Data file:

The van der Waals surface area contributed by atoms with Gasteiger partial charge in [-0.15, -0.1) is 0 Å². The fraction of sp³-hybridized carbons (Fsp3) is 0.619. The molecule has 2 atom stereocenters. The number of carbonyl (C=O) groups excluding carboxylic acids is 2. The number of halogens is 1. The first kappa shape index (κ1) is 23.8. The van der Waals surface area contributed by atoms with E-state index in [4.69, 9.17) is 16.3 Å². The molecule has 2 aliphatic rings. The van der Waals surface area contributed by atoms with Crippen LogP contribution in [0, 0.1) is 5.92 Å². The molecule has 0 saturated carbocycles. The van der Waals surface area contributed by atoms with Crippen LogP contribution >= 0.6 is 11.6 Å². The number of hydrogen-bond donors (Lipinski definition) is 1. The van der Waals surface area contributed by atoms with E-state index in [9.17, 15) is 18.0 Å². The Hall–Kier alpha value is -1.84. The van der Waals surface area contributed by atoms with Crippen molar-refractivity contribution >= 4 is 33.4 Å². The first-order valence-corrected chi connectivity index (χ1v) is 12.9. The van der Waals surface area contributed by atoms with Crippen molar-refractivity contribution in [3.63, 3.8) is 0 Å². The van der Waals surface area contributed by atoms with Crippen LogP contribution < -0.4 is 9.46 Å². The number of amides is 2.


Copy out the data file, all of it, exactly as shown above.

The van der Waals surface area contributed by atoms with Gasteiger partial charge in [-0.15, -0.1) is 0 Å². The fraction of sp³-hybridized carbons (Fsp3) is 0.619. The molecule has 2 atom stereocenters. The number of carbonyl (C=O) groups excluding carboxylic acids is 2. The number of halogens is 1. The first kappa shape index (κ1) is 23.8. The van der Waals surface area contributed by atoms with E-state index in [4.69, 9.17) is 16.3 Å². The molecule has 2 aliphatic rings. The van der Waals surface area contributed by atoms with Crippen LogP contribution in [0, 0.1) is 5.92 Å². The molecule has 0 saturated carbocycles. The van der Waals surface area contributed by atoms with Crippen LogP contribution >= 0.6 is 11.6 Å². The number of hydrogen-bond donors (Lipinski definition) is 1. The van der Waals surface area contributed by atoms with E-state index in [9.17, 15) is 18.0 Å². The Hall–Kier alpha value is -1.84. The van der Waals surface area contributed by atoms with Crippen molar-refractivity contribution >= 4 is 33.4 Å². The first-order valence-corrected chi connectivity index (χ1v) is 12.9. The van der Waals surface area contributed by atoms with Crippen molar-refractivity contribution in [3.63, 3.8) is 0 Å². The van der Waals surface area contributed by atoms with Crippen LogP contribution < -0.4 is 9.46 Å². The number of amides is 2.